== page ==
Documents from Heartland Institute, a climate change-denying think tank, have leaked and suggest that the organization is attempting to bring their position into the public arena using the public school system. This would be similar to the approach that the intelligent design, or anti-evolution, movement has taken. The plans include a budget of $200,000 to introduce a curriculum that would present the idea that climate change is real and caused by humans as an area of major controversy in the scientific community, despite the fact that polls of scientists repeatedly demonstrate that there’s little to no disagreement on the subject.
Scientists have published the results of a study that shows no difference between the levels of mercury in children with or without autism. The study compared mercury levels in the urine of autistic children to that of their non-autistic siblings as well as a control group of unrelated children. The experiment was performed to test the claim of many associated with the anti-vaccination movement who believe that mercury compounds in vaccines have caused an increase in autism rates. Other studies have strongly suggested that there is no correlation between vaccines and autism, though this one directly shows that mercury isn’t likely to be the culprit, either.
Not only are fruit flies tolerant to low levels of alcohol, but that’s where they thrive, using it as a way to defend their larvae against wasp parasites. Scientists placed fly larvae in 6 percent alcohol solution (approximately the alcoholic content of an average beer) and found that wasps had trouble laying eggs in the larvae. Additionally, the eggs that they did lay were more likely to die. While it may seem difficult for insects in the wild to make beer runs, the larvae live near and feed off of the fungi and yeast from fermenting fruit, so their environment remains well stocked. Further experimentation by the researchers demonstrated that infected larvae are more likely to feed on more alcoholic foods, given the choice, in order to fight off the intruders.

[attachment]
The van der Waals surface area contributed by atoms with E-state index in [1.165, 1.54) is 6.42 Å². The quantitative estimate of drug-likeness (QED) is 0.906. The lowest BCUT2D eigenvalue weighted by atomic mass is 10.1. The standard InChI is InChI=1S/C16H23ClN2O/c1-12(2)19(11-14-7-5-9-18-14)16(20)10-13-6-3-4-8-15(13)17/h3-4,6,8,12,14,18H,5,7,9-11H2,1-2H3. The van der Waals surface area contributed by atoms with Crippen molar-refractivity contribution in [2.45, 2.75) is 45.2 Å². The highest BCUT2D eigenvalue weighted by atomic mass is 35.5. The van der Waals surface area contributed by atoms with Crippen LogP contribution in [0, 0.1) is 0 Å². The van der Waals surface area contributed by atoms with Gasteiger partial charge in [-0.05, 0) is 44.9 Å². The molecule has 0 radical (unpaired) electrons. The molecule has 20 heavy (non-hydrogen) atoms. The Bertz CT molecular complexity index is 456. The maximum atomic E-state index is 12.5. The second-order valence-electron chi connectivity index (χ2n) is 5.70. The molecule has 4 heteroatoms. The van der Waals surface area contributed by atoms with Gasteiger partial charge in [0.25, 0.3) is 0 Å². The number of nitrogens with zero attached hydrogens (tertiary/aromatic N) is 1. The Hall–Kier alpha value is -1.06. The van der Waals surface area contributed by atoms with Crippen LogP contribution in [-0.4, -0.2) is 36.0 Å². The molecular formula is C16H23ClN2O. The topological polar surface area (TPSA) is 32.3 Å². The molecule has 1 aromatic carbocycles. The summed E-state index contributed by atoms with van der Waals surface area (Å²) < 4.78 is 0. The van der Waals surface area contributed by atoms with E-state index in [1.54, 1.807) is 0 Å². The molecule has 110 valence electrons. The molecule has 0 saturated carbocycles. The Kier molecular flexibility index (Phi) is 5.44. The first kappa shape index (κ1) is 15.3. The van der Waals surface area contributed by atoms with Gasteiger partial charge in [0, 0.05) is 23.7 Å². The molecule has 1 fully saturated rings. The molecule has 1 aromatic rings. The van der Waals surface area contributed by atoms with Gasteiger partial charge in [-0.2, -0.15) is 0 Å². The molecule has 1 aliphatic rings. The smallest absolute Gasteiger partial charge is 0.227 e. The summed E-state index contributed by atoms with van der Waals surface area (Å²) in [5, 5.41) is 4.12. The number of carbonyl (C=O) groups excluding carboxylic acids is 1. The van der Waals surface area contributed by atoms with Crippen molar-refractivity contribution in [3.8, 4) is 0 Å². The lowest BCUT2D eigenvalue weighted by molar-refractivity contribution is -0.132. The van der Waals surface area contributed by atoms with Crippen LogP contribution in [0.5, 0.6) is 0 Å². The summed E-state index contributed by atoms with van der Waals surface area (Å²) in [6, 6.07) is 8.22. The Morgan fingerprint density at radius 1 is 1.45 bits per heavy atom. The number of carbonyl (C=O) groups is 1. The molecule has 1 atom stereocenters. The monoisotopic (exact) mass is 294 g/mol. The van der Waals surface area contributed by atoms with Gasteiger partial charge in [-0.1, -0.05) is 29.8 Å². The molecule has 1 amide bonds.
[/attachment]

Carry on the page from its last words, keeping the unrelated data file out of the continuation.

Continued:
A method for mining natural gas called “fracking,” which involves pumping large amount of water and/or sand under ground, has been under fire for potentially contaminating groundwater. However, a recent study has come to the conclusion that, at least in this respect, it’s no more likely to cause problems than any other current mining technique. Still, the authors of the study note that, as with other methods, proper precautions need to be in place along with strict regulation and enforcement. Additionally, while fracking does not seem to threaten groundwater supplies, there are other untested concerns that the study didn’t address, including the possibility that it may trigger small earthquakes.
One of the many obstacles to landing a person on Mars is figuring out what to feed him once he gets there. Researchers from Cornell University and the University of Hawaii at Manoa are looking for some volunteers who want to go on a four-month simulated trip to Mars specifically designed to figure out how to provide astronauts healthy meals they won’t get sick from over the course of a three-year mission. The volunteers will live in HAZMAT suits, similar to the spacesuits of astronauts, and be given traditional space foods in addition to flour, sugar and freeze-dried meats for them to cook themselves.
Printed on Thursday, February 23, 2012 as: Anti-climate change group plans to revamp curriculum